An unusual brain response to sound may distinguish children with mutations in SCN2A, a leading candidate gene for autism.
Two candidate genes have risen to the top, and may help scientists understand what autism really is.
A new technique for building a ‘brain in a dish’ reveals how neurons move to their proper places during fetal development.
A drug used to treat excessive swelling seems to ease autism features in some children on the spectrum.
Some mutations in a gene called SCN2A make neurons less excitable and are linked to autism; others have the opposite effect and may cause seizures during infancy.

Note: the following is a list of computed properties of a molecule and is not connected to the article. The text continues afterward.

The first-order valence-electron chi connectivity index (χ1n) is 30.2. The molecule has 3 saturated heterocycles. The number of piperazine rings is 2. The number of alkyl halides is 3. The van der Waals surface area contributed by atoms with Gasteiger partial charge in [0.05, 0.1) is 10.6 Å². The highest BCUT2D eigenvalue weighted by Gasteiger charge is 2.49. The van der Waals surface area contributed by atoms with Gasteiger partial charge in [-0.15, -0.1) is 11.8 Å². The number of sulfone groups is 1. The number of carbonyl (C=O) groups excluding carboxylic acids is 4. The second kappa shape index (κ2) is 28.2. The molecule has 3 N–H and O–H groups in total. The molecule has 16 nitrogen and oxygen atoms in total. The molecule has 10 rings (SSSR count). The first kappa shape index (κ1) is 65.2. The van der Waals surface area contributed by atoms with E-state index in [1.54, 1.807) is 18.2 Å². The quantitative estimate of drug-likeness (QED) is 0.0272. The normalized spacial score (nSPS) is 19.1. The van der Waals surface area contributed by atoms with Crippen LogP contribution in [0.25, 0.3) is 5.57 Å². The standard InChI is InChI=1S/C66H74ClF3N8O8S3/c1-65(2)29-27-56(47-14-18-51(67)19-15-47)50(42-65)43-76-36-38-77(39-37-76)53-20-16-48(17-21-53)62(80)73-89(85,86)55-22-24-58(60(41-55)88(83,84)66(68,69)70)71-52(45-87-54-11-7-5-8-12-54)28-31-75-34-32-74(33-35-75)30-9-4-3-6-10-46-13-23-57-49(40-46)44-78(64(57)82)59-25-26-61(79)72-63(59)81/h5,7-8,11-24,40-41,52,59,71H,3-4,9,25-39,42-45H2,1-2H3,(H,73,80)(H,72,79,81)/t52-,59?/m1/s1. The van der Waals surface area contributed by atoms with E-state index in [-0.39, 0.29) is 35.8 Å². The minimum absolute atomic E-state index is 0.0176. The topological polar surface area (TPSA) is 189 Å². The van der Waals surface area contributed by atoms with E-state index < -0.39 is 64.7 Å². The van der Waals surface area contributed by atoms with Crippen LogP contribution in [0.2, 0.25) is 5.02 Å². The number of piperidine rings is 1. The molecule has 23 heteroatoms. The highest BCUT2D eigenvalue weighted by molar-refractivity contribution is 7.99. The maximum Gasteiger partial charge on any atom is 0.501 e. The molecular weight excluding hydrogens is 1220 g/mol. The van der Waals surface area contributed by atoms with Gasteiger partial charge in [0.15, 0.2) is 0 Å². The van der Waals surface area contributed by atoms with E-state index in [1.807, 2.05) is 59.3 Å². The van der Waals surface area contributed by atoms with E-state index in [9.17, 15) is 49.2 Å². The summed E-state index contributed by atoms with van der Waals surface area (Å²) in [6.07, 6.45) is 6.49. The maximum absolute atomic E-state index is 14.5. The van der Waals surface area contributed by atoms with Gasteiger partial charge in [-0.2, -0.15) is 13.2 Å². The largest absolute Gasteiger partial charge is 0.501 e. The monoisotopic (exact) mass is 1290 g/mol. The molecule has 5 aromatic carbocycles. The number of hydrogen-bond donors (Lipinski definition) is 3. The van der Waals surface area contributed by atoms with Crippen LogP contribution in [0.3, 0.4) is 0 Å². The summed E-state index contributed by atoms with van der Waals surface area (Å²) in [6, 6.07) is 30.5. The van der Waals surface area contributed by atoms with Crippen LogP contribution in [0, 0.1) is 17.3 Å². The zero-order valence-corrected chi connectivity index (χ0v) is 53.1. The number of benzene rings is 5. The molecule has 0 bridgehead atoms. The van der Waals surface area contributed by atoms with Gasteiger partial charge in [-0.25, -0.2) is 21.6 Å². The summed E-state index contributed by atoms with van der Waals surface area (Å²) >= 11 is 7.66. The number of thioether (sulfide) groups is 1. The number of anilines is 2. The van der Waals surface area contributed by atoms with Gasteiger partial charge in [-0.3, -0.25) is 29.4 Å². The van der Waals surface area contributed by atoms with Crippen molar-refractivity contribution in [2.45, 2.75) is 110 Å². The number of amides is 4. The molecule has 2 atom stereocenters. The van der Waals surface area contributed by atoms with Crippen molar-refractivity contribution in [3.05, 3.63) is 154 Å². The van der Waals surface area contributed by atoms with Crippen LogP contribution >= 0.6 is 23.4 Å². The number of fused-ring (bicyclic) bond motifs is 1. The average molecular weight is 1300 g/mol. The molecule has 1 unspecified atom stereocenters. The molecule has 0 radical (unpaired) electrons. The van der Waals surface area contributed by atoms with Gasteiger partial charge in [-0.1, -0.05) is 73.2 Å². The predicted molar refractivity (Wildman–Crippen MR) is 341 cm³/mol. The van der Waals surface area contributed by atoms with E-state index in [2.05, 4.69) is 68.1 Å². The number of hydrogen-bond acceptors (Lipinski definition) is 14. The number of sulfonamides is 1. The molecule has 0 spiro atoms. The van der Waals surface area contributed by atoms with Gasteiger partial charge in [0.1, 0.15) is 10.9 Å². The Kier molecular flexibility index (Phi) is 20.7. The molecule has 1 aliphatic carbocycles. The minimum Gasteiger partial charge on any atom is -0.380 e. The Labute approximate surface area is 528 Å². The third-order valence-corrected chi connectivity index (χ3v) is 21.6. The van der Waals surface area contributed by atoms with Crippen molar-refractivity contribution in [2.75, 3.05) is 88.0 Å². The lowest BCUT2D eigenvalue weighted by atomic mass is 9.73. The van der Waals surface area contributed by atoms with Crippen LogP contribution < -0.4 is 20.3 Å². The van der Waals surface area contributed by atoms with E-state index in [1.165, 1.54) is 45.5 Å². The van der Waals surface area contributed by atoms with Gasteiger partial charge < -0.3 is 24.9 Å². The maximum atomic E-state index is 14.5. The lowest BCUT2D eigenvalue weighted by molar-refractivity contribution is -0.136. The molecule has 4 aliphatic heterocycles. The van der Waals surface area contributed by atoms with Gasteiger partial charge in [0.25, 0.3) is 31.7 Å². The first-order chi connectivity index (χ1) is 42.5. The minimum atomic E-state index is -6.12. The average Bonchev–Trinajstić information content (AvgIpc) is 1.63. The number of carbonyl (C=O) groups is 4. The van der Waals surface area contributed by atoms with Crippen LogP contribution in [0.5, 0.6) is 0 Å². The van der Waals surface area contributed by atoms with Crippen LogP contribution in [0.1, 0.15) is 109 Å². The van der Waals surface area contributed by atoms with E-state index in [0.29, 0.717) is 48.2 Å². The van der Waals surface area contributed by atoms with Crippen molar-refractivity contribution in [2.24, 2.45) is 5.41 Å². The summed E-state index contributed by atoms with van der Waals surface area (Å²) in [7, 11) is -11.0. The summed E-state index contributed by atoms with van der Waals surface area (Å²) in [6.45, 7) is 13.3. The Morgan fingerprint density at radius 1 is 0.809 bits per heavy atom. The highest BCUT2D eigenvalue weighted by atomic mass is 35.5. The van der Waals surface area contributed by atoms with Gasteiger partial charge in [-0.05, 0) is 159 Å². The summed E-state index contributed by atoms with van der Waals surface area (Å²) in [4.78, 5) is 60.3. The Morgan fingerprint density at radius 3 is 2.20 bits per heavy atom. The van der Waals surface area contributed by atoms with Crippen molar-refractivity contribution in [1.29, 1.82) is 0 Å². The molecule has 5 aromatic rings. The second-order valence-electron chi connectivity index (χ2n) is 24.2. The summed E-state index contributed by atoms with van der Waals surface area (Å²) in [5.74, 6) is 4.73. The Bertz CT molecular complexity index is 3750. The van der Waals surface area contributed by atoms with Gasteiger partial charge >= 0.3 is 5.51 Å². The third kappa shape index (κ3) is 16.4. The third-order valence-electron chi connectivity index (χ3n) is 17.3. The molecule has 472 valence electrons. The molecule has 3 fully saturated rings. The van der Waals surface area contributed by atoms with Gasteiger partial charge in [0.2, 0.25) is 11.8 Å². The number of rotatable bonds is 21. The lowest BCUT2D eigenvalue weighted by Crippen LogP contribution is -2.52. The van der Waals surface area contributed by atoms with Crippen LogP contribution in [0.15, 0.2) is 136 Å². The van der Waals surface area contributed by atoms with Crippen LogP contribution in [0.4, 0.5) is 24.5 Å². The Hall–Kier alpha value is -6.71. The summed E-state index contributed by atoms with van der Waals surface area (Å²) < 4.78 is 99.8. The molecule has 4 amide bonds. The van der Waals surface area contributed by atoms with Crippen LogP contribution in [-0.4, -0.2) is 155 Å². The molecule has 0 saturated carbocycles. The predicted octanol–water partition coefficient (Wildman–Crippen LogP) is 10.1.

Mutations in a gene called SCN2A have opposite effects in autism and in epilepsy.
A new tool allows researchers to simultaneously study the physical, genetic and electrical properties of individual neurons.
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